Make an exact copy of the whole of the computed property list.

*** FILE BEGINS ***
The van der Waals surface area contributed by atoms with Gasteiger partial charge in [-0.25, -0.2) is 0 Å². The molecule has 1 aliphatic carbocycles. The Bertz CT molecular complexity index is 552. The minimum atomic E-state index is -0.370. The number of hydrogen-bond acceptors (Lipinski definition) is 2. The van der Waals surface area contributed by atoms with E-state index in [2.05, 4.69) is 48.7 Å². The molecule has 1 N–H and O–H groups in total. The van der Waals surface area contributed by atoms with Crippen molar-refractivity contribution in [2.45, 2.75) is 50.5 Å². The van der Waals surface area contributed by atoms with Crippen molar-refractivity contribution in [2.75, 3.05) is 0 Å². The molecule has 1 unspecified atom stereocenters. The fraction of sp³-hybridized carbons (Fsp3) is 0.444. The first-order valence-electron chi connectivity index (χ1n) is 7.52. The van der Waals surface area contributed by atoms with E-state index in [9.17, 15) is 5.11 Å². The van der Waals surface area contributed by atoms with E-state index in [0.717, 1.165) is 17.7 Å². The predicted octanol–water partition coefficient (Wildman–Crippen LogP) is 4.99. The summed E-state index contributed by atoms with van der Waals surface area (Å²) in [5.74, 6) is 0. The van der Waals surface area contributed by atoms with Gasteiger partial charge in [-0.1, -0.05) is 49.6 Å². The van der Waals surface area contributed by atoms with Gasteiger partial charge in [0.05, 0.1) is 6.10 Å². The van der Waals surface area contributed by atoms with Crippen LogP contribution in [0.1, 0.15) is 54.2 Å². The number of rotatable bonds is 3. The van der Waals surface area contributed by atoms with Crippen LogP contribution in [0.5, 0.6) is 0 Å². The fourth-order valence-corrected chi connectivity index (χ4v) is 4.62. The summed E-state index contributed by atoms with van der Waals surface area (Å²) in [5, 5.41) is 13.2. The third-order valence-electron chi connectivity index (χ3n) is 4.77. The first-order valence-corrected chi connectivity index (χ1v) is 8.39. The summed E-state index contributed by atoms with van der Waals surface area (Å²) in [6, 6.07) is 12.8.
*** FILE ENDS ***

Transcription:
The van der Waals surface area contributed by atoms with Gasteiger partial charge in [-0.25, -0.2) is 0 Å². The molecule has 1 aliphatic carbocycles. The Bertz CT molecular complexity index is 552. The minimum atomic E-state index is -0.370. The number of hydrogen-bond acceptors (Lipinski definition) is 2. The van der Waals surface area contributed by atoms with E-state index in [2.05, 4.69) is 48.7 Å². The molecule has 1 N–H and O–H groups in total. The van der Waals surface area contributed by atoms with Crippen molar-refractivity contribution in [2.45, 2.75) is 50.5 Å². The van der Waals surface area contributed by atoms with Crippen molar-refractivity contribution in [2.75, 3.05) is 0 Å². The molecule has 1 unspecified atom stereocenters. The fraction of sp³-hybridized carbons (Fsp3) is 0.444. The first-order valence-electron chi connectivity index (χ1n) is 7.52. The van der Waals surface area contributed by atoms with E-state index in [9.17, 15) is 5.11 Å². The van der Waals surface area contributed by atoms with E-state index in [0.717, 1.165) is 17.7 Å². The predicted octanol–water partition coefficient (Wildman–Crippen LogP) is 4.99. The summed E-state index contributed by atoms with van der Waals surface area (Å²) in [5.74, 6) is 0. The van der Waals surface area contributed by atoms with Gasteiger partial charge in [-0.1, -0.05) is 49.6 Å². The van der Waals surface area contributed by atoms with Gasteiger partial charge in [0.05, 0.1) is 6.10 Å². The van der Waals surface area contributed by atoms with Crippen LogP contribution in [0.1, 0.15) is 54.2 Å². The number of rotatable bonds is 3. The van der Waals surface area contributed by atoms with Crippen LogP contribution in [0.5, 0.6) is 0 Å². The fourth-order valence-corrected chi connectivity index (χ4v) is 4.62. The summed E-state index contributed by atoms with van der Waals surface area (Å²) in [5, 5.41) is 13.2. The third-order valence-electron chi connectivity index (χ3n) is 4.77. The first-order valence-corrected chi connectivity index (χ1v) is 8.39. The summed E-state index contributed by atoms with van der Waals surface area (Å²) in [6, 6.07) is 12.8.